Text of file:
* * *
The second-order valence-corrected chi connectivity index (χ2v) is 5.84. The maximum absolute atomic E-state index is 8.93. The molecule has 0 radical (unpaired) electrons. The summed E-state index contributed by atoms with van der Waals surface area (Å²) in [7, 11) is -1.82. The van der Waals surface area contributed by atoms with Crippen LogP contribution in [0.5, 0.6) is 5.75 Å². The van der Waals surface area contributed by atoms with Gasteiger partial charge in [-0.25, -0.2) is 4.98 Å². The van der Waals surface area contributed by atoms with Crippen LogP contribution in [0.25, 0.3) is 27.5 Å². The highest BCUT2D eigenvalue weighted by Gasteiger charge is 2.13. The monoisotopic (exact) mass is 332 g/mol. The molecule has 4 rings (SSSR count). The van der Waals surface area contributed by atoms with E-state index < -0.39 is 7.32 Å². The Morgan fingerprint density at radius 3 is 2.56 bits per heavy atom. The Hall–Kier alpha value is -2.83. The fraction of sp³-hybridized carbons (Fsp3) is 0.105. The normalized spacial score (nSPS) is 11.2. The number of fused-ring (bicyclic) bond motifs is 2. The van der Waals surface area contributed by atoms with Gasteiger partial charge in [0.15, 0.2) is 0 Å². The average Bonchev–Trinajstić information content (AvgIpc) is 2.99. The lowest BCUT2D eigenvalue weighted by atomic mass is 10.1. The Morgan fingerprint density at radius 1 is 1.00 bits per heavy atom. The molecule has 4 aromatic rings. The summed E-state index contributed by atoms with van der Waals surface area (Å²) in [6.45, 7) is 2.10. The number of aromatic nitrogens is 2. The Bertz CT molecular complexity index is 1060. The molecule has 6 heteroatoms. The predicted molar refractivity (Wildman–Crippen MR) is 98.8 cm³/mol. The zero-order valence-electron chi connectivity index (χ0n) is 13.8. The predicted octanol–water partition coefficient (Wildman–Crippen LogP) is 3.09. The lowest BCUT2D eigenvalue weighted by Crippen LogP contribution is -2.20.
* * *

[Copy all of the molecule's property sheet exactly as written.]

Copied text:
The second-order valence-corrected chi connectivity index (χ2v) is 5.84. The maximum absolute atomic E-state index is 8.93. The molecule has 0 radical (unpaired) electrons. The summed E-state index contributed by atoms with van der Waals surface area (Å²) in [7, 11) is -1.82. The van der Waals surface area contributed by atoms with Crippen LogP contribution in [0.5, 0.6) is 5.75 Å². The van der Waals surface area contributed by atoms with Gasteiger partial charge in [-0.25, -0.2) is 4.98 Å². The van der Waals surface area contributed by atoms with Crippen LogP contribution in [0.25, 0.3) is 27.5 Å². The highest BCUT2D eigenvalue weighted by Gasteiger charge is 2.13. The monoisotopic (exact) mass is 332 g/mol. The molecule has 4 rings (SSSR count). The van der Waals surface area contributed by atoms with E-state index < -0.39 is 7.32 Å². The Morgan fingerprint density at radius 3 is 2.56 bits per heavy atom. The Hall–Kier alpha value is -2.83. The fraction of sp³-hybridized carbons (Fsp3) is 0.105. The normalized spacial score (nSPS) is 11.2. The number of fused-ring (bicyclic) bond motifs is 2. The van der Waals surface area contributed by atoms with Gasteiger partial charge in [0.15, 0.2) is 0 Å². The average Bonchev–Trinajstić information content (AvgIpc) is 2.99. The lowest BCUT2D eigenvalue weighted by atomic mass is 10.1. The Morgan fingerprint density at radius 1 is 1.00 bits per heavy atom. The molecule has 4 aromatic rings. The summed E-state index contributed by atoms with van der Waals surface area (Å²) in [6.45, 7) is 2.10. The number of aromatic nitrogens is 2. The Bertz CT molecular complexity index is 1060. The molecule has 6 heteroatoms. The predicted molar refractivity (Wildman–Crippen MR) is 98.8 cm³/mol. The zero-order valence-electron chi connectivity index (χ0n) is 13.8. The predicted octanol–water partition coefficient (Wildman–Crippen LogP) is 3.09. The lowest BCUT2D eigenvalue weighted by Crippen LogP contribution is -2.20.